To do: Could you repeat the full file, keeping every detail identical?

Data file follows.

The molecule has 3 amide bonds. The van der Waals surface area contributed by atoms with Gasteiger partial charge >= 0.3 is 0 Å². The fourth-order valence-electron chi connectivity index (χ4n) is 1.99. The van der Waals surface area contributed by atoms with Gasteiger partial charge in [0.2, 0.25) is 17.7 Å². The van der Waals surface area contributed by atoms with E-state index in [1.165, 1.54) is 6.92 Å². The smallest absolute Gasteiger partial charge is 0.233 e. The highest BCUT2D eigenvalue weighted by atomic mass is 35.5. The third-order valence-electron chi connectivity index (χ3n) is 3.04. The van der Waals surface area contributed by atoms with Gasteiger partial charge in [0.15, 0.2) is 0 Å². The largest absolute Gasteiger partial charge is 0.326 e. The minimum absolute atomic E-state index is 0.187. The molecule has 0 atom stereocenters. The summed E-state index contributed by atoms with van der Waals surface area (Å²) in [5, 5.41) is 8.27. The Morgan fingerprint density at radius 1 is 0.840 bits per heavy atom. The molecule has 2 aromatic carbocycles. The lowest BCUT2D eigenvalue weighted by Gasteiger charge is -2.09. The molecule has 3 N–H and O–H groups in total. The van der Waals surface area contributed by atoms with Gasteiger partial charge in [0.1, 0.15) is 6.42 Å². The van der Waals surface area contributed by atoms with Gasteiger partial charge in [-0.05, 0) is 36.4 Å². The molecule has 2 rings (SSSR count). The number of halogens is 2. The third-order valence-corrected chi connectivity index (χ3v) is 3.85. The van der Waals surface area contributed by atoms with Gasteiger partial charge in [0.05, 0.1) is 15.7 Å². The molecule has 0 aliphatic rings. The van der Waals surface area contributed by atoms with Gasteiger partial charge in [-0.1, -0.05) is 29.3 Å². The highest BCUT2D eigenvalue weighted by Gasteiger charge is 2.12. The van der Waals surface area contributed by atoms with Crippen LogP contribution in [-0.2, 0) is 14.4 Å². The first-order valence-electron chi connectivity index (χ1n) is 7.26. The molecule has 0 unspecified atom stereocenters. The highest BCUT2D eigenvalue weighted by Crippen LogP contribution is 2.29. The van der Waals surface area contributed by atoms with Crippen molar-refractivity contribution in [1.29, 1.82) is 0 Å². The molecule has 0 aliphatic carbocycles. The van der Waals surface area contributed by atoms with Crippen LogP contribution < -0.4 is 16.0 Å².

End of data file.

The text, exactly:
The molecule has 3 amide bonds. The van der Waals surface area contributed by atoms with Gasteiger partial charge >= 0.3 is 0 Å². The fourth-order valence-electron chi connectivity index (χ4n) is 1.99. The van der Waals surface area contributed by atoms with Gasteiger partial charge in [0.2, 0.25) is 17.7 Å². The van der Waals surface area contributed by atoms with E-state index in [1.165, 1.54) is 6.92 Å². The smallest absolute Gasteiger partial charge is 0.233 e. The highest BCUT2D eigenvalue weighted by atomic mass is 35.5. The third-order valence-electron chi connectivity index (χ3n) is 3.04. The van der Waals surface area contributed by atoms with Gasteiger partial charge in [0.15, 0.2) is 0 Å². The largest absolute Gasteiger partial charge is 0.326 e. The minimum absolute atomic E-state index is 0.187. The molecule has 0 atom stereocenters. The summed E-state index contributed by atoms with van der Waals surface area (Å²) in [5, 5.41) is 8.27. The Morgan fingerprint density at radius 1 is 0.840 bits per heavy atom. The molecule has 2 aromatic carbocycles. The lowest BCUT2D eigenvalue weighted by Gasteiger charge is -2.09. The molecule has 3 N–H and O–H groups in total. The van der Waals surface area contributed by atoms with Gasteiger partial charge in [0.1, 0.15) is 6.42 Å². The van der Waals surface area contributed by atoms with Gasteiger partial charge in [-0.05, 0) is 36.4 Å². The molecule has 2 rings (SSSR count). The number of halogens is 2. The third-order valence-corrected chi connectivity index (χ3v) is 3.85. The van der Waals surface area contributed by atoms with Gasteiger partial charge in [0.05, 0.1) is 15.7 Å². The molecule has 0 aliphatic rings. The van der Waals surface area contributed by atoms with Gasteiger partial charge in [-0.1, -0.05) is 29.3 Å². The highest BCUT2D eigenvalue weighted by Gasteiger charge is 2.12. The van der Waals surface area contributed by atoms with Crippen LogP contribution in [-0.2, 0) is 14.4 Å². The first-order valence-electron chi connectivity index (χ1n) is 7.26. The molecule has 0 unspecified atom stereocenters. The highest BCUT2D eigenvalue weighted by Crippen LogP contribution is 2.29. The van der Waals surface area contributed by atoms with Crippen molar-refractivity contribution in [1.29, 1.82) is 0 Å². The molecule has 0 aliphatic carbocycles. The van der Waals surface area contributed by atoms with Crippen LogP contribution < -0.4 is 16.0 Å².